Day Lewis, C(ecil) (Vol. 10)
Day Lewis, C(ecil) 1904–1972
Day Lewis was an Irish-born English poet, novelist, translator, and children's author who was linked with the Oxford poets of the 1930s, Auden, MacNeice, and Spender. Although generally regarded as a minor talent (even though he was Poet Laureate of England), Day Lewis was a serious artist, throughout his career concerned with the search for selfhood, whether reflected in the overtly political poems of his early career or the pastoral lyrics of his maturity. He also received popular acclaim for the many mystery novels he wrote under the pseudonym Nicholas Blake. (See also CLC, Vols. 1, 6, and Contemporary Authors, Vols. 15-16; obituary, Vols. 33-36, rev. ed.; Contemporary Authors Permanent Series, Vol. 1)
Joseph N. Riddel
Literary history has come to consider Day Lewis almost exclusively in terms of his association with Auden and Spender, as a member of the so-called Auden Group. And while the group image, as we shall see, overstates the actual homogeneity of the three poets and detracts from the individual talent of each (in particular, Auden's), the tendency to associate Day Lewis with a collective point of view and an impersonal poetry reveals a crucial truth about his work. From the "Auden Group" to the Poet Laureateship, Day Lewis has sought in poetry to realize the self, or to discover a self, through self-effacement. His political and his personal poetry alike are of a piece, in that each begins with the vision of the disintegration of the self as mirrored in the disintegration of society. At the heart of Day Lewis' poetry is the search for a new society and thus a new language of human relationships; for language is not simply the medium of a culture but its infrastructure, and the self, if it is not to disappear, must be reconstituted in that structure. The fact of Day Lewis' belonging, if only figuratively, to a school or "Group" of poetry at the very time he emerged as a significant poet may be taken as an index to his career. (pp. 17-18)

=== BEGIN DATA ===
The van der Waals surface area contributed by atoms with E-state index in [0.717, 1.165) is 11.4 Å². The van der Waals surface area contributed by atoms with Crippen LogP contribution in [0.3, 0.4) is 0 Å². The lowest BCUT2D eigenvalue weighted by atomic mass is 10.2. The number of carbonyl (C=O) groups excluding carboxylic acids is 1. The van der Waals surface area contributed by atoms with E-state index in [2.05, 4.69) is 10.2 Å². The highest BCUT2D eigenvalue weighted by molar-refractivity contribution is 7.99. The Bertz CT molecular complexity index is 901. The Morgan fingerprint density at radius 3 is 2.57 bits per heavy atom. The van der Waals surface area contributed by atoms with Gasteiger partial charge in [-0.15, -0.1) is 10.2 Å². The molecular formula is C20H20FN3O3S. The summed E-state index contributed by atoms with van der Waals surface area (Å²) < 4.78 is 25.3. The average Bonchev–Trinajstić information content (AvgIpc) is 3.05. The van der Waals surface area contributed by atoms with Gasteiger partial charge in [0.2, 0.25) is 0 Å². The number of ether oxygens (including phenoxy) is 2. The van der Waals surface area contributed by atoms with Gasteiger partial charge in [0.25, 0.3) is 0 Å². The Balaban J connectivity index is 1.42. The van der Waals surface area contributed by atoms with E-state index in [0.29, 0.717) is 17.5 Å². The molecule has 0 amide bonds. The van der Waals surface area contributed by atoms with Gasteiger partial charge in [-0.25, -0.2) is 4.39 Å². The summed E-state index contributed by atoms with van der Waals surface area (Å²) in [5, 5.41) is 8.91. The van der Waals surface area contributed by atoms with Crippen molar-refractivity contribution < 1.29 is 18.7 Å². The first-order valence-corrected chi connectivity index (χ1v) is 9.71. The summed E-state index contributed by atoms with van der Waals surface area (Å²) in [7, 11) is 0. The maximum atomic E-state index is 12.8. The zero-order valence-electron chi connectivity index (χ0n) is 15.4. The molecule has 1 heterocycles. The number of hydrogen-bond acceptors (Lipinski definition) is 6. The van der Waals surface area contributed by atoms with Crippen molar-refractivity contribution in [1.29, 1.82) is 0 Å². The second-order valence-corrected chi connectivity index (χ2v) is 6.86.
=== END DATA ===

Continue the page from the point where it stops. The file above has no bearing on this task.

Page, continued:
The need of these poets for an impersonal poetry, while it derives theoretically from the argument set forth by Eliot in 'Tradition and the Individual Talent," testifies in fact to another view toward...
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The last notice of C. Day Lewis's verse to appear in these pages was a review of The Whispering Roots in 1970 [see CLC, Vol. 6]…. It was not so much a review, I thought, as a literary mugging.
Now that Day Lewis is no longer a living laureate, but simply a dead poet, perhaps the time has come to consider his work more temperately, to forgive him the great gifts that he did not have (and never claimed), and to value what he had, and what he achieved…. [He] was of Hardy's company, a decent minor poet in the same tradition.
If even Day Lewis's most friendly critics have not always seen him clearly in that tradition, they have had reasons for confusion. For one thing, he found his poetic place relatively late, after much searching and much imitating, and his earlier books are full of echoes of other poets, so much so that they often seem to have no more unity of style than an anthology of modern verse has…. [He] found it easier to speak in other voices than in his own: first the early Yeats and then the later, then Auden—all those kestrels and airmen—and after that Edward Thomas, Eliot, de la Mare, Frost, Hardy.
Day Lewis was quite aware that he was an imitative poet, though he sometimes tried to find a less pejorative way of putting it….
The other principal obstacle to a just assessment of his achievement is, of course, his connection with the other principal...
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Transitional Poem is a conventional young man's statement of the transition from adolescence to manhood, with the particular poetic themes customarily associated with that passage: love and lust, philosophic doubts, mind and imagination, pride and ambition, the power of poetry—all the subjects that young men write poems about. The four 'aspects' that Day Lewis enumerates are not, to my eye, at all distinct: the metaphysical and psychological sides of the problem interweave throughout the poem, and the ethical is scarcely apparent at all.
More fundamental to the structure than transitions are oppositions: mind/body, ideal/real, infinite/finite, love/fear, eternity/time. Day Lewis' use of these terms often echoes Yeats very closely, indeed the whole sequence is heavy with Yeatsian borrowings, and it is not surprising that Day Lewis used Yeats' word for such oppositions: he is dismayed, he says early in the poem, 'by the monstrous credibility / Of all antinomies'. But Yeats was content to live with his antinomies; Day Lewis was not, and one can see, from his restlessness here, that he would be an easy convert to an Hegelian system that would offer synthesis. Transitional Poem is not a political poem, and no political philosophy could possibly be inferred from it; but it expresses a need for certainty, for which 'single-mindedness' is Day Lewis' term, that would make dogmatic political belief attractive, and would later...
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